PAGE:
Association between height at age 2 years and adolescence school performance: evidence from Birth to Twenty Cohort Study
Nkomo, Palesa Manthabiseng
Background The first two years of a child’s life are crucial for cognitive development. In societies where there are high rates of poverty, children are at risk of undernutrition and subsequently stunting. Insufficient nutrition in early childhood results in growth retardation in young infants and subsequently weak school performance later in life due to poorer cognitive development. As far as we know no study has been conducted in South Africa to examine the association between height at age 2 years and school performance at the end of primary school. Purpose The primary objective of this study was to investigate the association between growth at age 2 years and education performance (school performance in Mathematics and English or first language) of adolescents at the end of primary school (grade 7). In addition, other growth variables such as weight-for-age, BMIfor- age and weight-for-height were tested for the association as a secondary objective. Prevalence of stunting, underweight, wasting and obesity at age two years was also investigated. Methods This study is a primary analysis of historical data collected from Birth to Twenty (BT20) cohort in Johannesburg, South Africa. A cohort study conceptualised to v investigate the effects of the urbanization and societal transition on health and development A longitudinal study design within the BT20 cohort was employed. A total of 252 study participants were included in the study. An ordinal logistic model was used to test for association between growth at age two years and school performance. Potential confounders such as maternal education, birth weight and socio-economic status as defined by household assets were adjusted for in the model. Results At age two years, about 29% of the study participants were stunted as defined by height-for-age, based on the WHO 2006 growth standards. The proportion of girls defined as stunted was equal to that of boys. Levels of underweight, wasting and obesity were 9%, 6% and 2% respectively. The risk of low versus combined high and average performance in Mathematics at grade 7 was about three times more likely in study participants whose heightfor- age was below -3SD and seven times more likely for those below -4SD. Participants whose weight-for-age as defined by the WHO reference was below - 2SD were more than three times more likely to achieve a low score versus a combined high and average score in English or first language. There was no evidence of correlation between low birth weight, wasting and obesity and poor education performance for both Mathematics and English results Conclusion: We conclude that there is an association between height at age 2 years and school performance at the end of primary school.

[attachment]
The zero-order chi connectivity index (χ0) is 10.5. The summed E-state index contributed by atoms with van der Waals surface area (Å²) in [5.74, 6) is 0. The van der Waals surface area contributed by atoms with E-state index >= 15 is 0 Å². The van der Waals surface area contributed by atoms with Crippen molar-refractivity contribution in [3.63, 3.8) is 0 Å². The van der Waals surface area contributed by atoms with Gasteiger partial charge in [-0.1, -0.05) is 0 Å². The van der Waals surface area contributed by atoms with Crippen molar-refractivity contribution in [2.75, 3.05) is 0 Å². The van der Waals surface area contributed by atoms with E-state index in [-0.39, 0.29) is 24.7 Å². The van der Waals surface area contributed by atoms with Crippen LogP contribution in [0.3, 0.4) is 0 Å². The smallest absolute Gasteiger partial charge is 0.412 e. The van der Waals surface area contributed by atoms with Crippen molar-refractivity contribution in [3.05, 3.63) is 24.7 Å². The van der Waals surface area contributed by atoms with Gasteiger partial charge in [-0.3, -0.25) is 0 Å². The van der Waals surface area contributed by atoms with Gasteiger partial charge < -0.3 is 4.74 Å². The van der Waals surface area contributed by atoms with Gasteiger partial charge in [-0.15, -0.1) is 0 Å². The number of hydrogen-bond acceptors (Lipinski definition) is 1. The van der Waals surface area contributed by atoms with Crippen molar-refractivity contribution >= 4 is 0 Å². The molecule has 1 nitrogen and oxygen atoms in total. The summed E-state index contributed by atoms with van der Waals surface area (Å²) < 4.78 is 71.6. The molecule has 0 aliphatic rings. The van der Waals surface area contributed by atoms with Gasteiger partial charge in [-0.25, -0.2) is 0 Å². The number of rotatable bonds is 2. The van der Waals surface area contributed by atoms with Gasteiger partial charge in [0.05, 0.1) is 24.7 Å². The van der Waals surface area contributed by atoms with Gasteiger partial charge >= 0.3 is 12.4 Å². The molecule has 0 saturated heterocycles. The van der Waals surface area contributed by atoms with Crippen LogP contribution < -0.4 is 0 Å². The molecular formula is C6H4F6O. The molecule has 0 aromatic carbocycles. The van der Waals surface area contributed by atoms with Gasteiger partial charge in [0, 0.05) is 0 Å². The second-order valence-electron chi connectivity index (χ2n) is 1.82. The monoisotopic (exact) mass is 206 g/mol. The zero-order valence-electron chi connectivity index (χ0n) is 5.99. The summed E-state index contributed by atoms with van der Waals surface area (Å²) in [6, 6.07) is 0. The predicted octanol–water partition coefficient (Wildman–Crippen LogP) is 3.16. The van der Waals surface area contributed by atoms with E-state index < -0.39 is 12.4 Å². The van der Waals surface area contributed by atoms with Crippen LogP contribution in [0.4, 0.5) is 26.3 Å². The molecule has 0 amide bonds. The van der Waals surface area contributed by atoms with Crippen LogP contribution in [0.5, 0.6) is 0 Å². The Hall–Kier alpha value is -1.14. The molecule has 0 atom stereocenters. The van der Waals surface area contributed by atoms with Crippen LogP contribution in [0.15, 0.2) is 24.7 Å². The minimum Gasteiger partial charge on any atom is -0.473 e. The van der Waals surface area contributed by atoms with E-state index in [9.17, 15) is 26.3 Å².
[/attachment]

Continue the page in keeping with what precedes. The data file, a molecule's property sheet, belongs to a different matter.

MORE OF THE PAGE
MSc (Med), Epidemiology and Biostatistics, Faculty of Health Sciences, University of the Witwatersrand
school performance, height at age 2, adolescents